And yet we are still in the “planning” stages for a left turn arrow or prohibiting it all together? Come on! This should have been figured out at the same time the Light Rail station was planned.

    Let’s talk more about planning. Why was there no plan to (like NYC has on most of its subway exits) allow pedestrians to walk underground to come out on the other side of John? You can come out on the other side of Broadway (with enough walking) but not John. Why? What sense does that make? How much more money would it have cost? Probably a reasonable amount was it even considered?

    The city spent how much time and money expanding the sidewalks for the bus stops at that corner but they couldn’t have made an underground tunnel from the bus stop to the light rail so those overused (sorry, but they are, and the flashing yellow lights now do nothing but slow traffic to a crawl even more coming up to 15th) crosswalks could be closed and traffic could actually flow?

    I walk and drive that part of John almost every day and have a perspective on being a pedestrian and a driver. I really don’t need as a pedestrian to have a crosswalk ONE BLOCK DOWN from the one at John and Broadway. But as a driver, there is nothing more irritating then finally crossing over broadway heading east only to slam on the brakes for a pedestrian crossing on what the city need to realize is now a main cap hill arterial. You got the fucking light rail station right there guys. It’s time to put on the big city pants and make some hard decisions. Either put in a bridge or underpass or close that crosswalk. or I guess we can continue to have traffic backed up all the way to the Denny as you head east trying to get up the hill.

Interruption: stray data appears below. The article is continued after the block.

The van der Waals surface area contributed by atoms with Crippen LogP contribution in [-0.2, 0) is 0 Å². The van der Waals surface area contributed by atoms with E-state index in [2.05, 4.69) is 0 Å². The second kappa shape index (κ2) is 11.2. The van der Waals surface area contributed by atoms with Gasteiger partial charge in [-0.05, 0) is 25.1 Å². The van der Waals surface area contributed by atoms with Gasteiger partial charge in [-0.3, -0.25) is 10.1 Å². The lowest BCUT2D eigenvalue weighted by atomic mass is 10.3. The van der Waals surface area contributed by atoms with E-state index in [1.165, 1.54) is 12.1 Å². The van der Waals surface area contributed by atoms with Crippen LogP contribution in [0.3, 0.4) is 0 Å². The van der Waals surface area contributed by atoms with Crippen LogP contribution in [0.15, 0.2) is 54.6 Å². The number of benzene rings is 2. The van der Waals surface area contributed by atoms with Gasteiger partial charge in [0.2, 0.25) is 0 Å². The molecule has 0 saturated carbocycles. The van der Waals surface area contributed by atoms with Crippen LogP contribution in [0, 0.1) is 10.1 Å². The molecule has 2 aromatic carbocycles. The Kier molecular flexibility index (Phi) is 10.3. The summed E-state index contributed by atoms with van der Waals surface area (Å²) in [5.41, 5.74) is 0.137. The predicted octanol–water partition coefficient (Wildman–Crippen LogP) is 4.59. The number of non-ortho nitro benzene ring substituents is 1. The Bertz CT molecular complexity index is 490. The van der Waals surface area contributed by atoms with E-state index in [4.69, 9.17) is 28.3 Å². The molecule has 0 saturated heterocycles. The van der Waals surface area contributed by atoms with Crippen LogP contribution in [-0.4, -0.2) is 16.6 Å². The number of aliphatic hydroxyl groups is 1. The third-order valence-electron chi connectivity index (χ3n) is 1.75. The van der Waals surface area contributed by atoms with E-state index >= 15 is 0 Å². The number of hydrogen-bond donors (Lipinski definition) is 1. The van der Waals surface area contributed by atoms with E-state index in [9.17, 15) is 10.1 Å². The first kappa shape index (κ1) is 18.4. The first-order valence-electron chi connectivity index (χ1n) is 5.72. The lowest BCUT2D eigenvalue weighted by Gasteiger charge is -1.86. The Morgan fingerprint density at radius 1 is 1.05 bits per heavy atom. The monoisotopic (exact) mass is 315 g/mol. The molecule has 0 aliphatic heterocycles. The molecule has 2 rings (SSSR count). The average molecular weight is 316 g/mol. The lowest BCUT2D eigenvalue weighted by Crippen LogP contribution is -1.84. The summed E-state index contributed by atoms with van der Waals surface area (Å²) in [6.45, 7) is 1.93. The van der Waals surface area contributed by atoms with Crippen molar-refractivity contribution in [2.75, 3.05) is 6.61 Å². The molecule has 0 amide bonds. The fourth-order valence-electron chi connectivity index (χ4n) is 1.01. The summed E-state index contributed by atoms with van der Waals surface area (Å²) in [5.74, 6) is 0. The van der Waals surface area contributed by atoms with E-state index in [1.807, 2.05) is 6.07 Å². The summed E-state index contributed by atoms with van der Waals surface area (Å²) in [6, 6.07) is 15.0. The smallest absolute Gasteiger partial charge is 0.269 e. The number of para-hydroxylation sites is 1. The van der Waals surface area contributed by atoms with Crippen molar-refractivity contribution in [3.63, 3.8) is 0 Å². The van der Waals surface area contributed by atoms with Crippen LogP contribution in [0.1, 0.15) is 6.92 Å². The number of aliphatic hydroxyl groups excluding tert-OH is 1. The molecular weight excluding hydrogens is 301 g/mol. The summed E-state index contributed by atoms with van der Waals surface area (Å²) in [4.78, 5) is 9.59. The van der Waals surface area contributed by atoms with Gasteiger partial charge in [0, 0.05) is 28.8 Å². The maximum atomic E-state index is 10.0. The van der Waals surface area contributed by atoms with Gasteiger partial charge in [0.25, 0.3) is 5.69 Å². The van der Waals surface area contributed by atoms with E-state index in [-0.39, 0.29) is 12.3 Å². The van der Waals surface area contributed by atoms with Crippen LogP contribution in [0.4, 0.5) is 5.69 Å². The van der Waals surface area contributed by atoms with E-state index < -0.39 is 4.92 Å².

It really just boggles the mind how shitty the entire thing is. How does a city with so many smart people become so learned helpless with transit?

    • Good Lord, you must really be in a hurry to stomp on the gas pedal, if you have to slam on the brakes at a crosswalk 100 yards further down. Just how many crosswalks are you willing to delete? It’s a dense residential neighborhood, not I-5. Maybe it’s time to put on your big city pants and realize that this is not a place you can basting around at 40 m.p.h.

      • Why did the city choose to make the street just south of john on the east side of broadway one way? It could be a great way for vehicles to avoid the pedestrian area around john, thus keeping vehicle and pedestrian traffic separate (hooray for safety), but instead they make it into a non-thru street (it previously was a thru street) thereby directing all vehcile traffic to the john/broadway intersection. A more screwed up configuration can not be imagined. But dont worrry, our traffic engineers are hot on the trail of a “solution” to this unanticipated ( how stupid are we?) congestion.